David Davison

News reaches me that the Pensions Trust, who provide a multi-employer pension scheme covering 100’s of small charities and not for profit organisations has decided to close the scheme for all future benefit accrual from April 2010.

Now I’ve been banging on for a number of years about the headaches this scheme has been causing small charitable bodies (frequently without them even knowing about them!!). Read more »

David Davison

I got a letter this week from Aviva about a pension policy I’d had for years – long before they employed Bruce Willis to do their adverts and were called plain old Norwich Union. They were very kindly checking that I was still the same person but just living at a different address. This got me thinking about just how easy it is to lose track of pension benefits and how important good record keeping in schemes actually is.

It is however generally an area that’s really undervalued with very little resource being committed to ensure that the primary purpose of a pension scheme – namely to pay the right benefits to the right member at the right time – is achieved. Hopefully the increased attention being paid by the Pensions Regulator to record keeping will encourage everyone involved to treat it a little more seriously.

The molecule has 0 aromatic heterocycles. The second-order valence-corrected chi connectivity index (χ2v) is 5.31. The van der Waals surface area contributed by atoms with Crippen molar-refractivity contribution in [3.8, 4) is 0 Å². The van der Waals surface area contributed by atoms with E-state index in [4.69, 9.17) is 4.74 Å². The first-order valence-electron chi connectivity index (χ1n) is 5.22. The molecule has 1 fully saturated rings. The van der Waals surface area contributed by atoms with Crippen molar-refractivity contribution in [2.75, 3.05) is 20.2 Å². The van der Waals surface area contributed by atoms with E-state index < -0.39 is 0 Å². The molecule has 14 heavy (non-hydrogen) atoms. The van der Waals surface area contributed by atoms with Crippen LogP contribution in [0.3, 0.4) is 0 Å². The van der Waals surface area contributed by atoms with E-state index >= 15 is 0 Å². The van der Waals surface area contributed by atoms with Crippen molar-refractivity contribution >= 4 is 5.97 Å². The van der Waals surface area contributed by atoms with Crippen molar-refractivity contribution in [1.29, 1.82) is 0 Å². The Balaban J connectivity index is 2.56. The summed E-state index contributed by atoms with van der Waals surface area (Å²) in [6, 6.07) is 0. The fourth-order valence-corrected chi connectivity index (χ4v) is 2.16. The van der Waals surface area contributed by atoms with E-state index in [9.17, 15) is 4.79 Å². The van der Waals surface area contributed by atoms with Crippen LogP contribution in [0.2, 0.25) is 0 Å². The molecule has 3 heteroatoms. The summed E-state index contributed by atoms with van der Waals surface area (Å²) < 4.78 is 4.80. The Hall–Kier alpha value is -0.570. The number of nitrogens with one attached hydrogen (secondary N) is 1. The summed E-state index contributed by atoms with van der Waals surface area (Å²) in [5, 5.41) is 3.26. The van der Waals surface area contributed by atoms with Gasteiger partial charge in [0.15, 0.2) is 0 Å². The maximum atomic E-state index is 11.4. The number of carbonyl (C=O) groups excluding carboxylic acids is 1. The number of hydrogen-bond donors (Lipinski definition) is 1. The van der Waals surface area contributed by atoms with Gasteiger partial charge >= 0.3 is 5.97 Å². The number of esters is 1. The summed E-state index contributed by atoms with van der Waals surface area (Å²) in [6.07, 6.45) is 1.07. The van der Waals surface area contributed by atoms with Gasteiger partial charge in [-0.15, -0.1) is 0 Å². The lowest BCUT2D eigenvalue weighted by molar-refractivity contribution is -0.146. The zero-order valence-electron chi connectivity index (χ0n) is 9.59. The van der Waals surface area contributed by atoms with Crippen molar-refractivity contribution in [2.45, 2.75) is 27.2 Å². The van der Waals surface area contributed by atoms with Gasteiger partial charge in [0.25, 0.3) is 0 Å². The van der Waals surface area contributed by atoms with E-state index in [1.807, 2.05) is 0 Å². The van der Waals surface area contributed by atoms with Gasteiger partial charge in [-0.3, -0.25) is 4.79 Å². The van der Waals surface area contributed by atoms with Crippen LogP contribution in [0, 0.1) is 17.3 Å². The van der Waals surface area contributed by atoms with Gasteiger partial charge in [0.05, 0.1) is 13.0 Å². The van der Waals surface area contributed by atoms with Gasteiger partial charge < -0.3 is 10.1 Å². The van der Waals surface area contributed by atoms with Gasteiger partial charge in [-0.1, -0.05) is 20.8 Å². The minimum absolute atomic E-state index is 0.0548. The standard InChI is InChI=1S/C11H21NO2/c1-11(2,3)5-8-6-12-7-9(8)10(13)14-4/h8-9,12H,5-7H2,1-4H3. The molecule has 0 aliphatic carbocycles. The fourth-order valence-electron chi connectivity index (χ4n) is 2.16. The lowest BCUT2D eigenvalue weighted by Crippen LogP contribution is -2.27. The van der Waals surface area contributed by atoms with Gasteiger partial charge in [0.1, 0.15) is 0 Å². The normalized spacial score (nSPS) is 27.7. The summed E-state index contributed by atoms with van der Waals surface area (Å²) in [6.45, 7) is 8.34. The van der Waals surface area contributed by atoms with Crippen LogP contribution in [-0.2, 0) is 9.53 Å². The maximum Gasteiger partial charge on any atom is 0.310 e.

David Davison

With the announcement this week that Barclays is abandoning final salary pension provision for its staff following hot on the heels of the decision taken by BP not to offer this option to new staff we really are beginning to witness the end of DB pension provision in the UK.

We’ve also recently witnessed Rentokil, WH Smith and Fujitsu all taking similar decisions and BT announcing fundamental changes to their benefit structure. Interestingly BP shareholders simply did not want to continue support for the scheme which is not at all surprising given the level of risk exposure and its transparency in the companies financials.

These issues are even starker for small employers and we’re witnessing and even quicker pace of change in that sector. If you find yourself in this position why not visit our Pensions Endgame section to see what options are available to you.